Curcumin was tested in tandem with insulin, in long-term diabetic patients, and the duo proved to work in perfect harmony to reduce blood sugar levels. To test this further, researchers decreased insulin to see what curcumin would do and curcumin persisted in its anti-diabetic properties with just a minimum amount of insulin. When curcumin was discontinued for a week, and insulin left to work alone, blood sugar levels actually increased.

Curcumin is preventing blindness

Curcumin even has potential against abnormal eye conditions, in particular uveitis, an inflammation of the uvea that’s responsible for around 10% to 15% of blindness in the United States.

In an Italian clinical trial, a curcumin complex was administered orally for 12–18 months to 106 patients with uveitis. It reduced eye discomfort in more than 80% of patients after a few weeks of treatment and after one year, the total number of relapses of uveitis was reduced from 275 to 36.

Curcumin is a natural antidepressant

A study in China investigated the effects of supplementing antidepressants with curcumin and returned some exciting results.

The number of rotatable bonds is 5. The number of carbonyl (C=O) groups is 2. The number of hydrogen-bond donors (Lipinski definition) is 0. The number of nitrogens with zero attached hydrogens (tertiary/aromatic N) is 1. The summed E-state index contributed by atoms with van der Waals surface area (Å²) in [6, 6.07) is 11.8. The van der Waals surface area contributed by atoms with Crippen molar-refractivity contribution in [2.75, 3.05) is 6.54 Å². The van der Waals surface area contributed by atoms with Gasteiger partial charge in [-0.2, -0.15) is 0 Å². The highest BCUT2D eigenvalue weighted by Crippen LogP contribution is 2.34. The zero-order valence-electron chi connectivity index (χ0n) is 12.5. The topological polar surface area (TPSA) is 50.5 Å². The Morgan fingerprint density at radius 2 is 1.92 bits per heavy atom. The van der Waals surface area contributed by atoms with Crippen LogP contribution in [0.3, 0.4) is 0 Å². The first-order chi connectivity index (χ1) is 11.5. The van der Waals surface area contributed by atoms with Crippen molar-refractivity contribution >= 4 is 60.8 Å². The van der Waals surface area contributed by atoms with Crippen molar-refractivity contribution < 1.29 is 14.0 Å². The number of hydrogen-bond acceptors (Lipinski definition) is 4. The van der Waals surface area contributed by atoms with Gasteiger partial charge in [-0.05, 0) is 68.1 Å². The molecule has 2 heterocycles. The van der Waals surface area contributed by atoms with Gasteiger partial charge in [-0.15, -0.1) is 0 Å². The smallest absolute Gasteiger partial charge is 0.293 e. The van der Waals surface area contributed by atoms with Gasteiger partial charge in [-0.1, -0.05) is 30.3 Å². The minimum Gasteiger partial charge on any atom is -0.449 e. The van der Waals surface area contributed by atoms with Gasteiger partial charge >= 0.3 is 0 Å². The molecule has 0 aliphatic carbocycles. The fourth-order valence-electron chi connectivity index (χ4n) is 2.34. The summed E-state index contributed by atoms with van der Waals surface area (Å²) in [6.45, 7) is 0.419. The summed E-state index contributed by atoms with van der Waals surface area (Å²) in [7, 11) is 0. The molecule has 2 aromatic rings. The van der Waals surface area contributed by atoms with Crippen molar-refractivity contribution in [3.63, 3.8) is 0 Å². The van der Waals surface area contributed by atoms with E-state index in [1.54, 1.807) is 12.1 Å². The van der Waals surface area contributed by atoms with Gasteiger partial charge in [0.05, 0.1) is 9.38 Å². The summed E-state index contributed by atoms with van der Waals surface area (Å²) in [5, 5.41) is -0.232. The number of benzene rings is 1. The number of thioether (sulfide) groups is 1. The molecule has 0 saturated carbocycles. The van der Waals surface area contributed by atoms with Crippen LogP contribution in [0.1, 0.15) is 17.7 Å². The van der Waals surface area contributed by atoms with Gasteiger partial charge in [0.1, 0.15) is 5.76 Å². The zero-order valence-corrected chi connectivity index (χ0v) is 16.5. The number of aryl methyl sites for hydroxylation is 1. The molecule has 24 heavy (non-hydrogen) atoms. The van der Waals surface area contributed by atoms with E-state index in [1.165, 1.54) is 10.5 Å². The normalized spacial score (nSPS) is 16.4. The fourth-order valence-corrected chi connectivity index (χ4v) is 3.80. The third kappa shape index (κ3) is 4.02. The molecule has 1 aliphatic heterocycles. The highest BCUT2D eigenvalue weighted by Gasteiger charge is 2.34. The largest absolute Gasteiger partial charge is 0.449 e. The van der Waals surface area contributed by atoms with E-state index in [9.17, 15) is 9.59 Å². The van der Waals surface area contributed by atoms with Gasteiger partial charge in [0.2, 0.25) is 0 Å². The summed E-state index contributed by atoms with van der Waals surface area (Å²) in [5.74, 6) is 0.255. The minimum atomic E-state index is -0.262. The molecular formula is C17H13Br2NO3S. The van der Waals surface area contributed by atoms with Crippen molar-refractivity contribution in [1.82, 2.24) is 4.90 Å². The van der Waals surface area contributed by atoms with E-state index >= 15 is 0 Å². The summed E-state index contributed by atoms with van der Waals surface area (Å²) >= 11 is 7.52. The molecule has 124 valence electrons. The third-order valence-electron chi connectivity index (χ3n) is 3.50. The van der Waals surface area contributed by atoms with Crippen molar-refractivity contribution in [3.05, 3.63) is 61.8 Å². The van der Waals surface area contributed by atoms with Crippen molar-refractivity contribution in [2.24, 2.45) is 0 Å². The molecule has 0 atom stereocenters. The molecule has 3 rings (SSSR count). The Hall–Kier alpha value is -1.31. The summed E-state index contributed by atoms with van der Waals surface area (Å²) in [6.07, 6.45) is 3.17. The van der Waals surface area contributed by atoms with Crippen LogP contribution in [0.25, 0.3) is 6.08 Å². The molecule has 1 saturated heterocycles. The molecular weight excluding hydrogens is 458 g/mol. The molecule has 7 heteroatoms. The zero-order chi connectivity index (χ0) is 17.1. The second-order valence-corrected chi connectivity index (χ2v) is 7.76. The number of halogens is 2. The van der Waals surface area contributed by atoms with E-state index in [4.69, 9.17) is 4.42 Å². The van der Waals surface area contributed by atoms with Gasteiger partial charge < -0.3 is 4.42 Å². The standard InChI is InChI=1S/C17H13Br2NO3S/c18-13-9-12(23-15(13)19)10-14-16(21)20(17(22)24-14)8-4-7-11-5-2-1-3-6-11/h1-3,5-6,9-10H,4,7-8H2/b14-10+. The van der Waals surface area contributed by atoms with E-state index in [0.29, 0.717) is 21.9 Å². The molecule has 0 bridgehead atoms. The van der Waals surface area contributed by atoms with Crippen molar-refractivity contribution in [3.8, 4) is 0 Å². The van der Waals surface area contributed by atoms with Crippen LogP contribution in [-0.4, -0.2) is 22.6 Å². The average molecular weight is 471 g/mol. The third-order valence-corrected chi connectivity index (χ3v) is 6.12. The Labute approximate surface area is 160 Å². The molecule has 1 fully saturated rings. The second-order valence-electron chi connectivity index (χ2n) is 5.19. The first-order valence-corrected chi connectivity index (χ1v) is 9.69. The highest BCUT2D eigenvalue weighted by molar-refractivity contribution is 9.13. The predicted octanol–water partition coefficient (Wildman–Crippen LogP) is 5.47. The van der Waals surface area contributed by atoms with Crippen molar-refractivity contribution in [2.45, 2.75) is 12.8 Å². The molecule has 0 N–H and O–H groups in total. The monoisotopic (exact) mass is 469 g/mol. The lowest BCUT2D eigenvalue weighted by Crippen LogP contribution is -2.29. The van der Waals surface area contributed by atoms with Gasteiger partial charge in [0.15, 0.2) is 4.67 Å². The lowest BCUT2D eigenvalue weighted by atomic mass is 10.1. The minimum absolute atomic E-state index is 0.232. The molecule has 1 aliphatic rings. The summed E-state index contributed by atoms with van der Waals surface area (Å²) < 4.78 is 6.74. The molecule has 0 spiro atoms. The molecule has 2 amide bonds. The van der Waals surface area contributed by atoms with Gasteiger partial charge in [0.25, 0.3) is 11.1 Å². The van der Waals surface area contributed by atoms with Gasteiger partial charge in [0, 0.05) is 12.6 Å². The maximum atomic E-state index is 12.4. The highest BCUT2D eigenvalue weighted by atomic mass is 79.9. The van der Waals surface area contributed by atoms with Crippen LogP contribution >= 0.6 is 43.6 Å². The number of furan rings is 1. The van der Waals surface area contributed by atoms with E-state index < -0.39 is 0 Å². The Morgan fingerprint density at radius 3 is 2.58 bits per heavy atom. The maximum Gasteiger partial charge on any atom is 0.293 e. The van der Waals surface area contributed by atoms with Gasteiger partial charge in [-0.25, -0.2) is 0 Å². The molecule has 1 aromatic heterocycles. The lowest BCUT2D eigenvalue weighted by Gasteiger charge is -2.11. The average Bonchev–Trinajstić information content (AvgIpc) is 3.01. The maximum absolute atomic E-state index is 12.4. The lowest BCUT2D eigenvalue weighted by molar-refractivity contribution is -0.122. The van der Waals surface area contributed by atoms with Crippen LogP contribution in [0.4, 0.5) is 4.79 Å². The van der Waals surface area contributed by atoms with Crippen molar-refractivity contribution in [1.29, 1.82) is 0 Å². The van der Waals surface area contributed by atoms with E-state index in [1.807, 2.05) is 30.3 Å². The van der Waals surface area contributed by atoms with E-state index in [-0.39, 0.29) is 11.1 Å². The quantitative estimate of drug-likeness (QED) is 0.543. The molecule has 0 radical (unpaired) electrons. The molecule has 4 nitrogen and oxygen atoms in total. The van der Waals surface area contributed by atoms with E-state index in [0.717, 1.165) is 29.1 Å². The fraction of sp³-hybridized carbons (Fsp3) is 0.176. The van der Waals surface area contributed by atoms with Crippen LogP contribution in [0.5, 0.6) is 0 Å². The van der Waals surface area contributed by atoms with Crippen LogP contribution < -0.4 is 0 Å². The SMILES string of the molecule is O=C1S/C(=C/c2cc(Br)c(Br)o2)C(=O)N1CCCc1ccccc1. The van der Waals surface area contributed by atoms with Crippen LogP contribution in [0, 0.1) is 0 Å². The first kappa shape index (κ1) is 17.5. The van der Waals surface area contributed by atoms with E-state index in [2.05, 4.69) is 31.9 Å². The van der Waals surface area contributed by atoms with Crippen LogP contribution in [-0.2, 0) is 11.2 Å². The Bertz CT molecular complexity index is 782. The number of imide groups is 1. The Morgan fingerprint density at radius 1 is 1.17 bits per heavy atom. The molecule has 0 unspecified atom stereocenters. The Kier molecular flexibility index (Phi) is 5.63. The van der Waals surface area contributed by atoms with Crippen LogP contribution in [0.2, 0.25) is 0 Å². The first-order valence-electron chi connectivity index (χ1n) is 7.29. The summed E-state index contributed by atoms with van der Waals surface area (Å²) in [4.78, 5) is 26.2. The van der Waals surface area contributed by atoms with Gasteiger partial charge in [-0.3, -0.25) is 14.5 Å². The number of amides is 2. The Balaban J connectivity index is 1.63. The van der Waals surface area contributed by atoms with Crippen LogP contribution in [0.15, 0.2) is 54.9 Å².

Six weeks of curcumin supplements significantly reduced patients’ scores on the 17-item Hamilton Depression Rating Scale (HAM-D17) as well as the Montgomery-Asberg Depression Rating Scale.

Likewise another study, published in Phytotherapy Research, similarly found that 6 weeks of curcumin treatment led to reduced HAM-D17 scores in patients with major depressive disorder and that use of the antidepressant drug fluoxetine (ie. prozac) – either alone or in combination with curcumin – was no more effective than curcumin alone.

Curcumin can soothe the pain of arthritis

Another testament to the powerful anti-inflammatory powers of curcumin, the effects of curcumin on arthritis are very promising.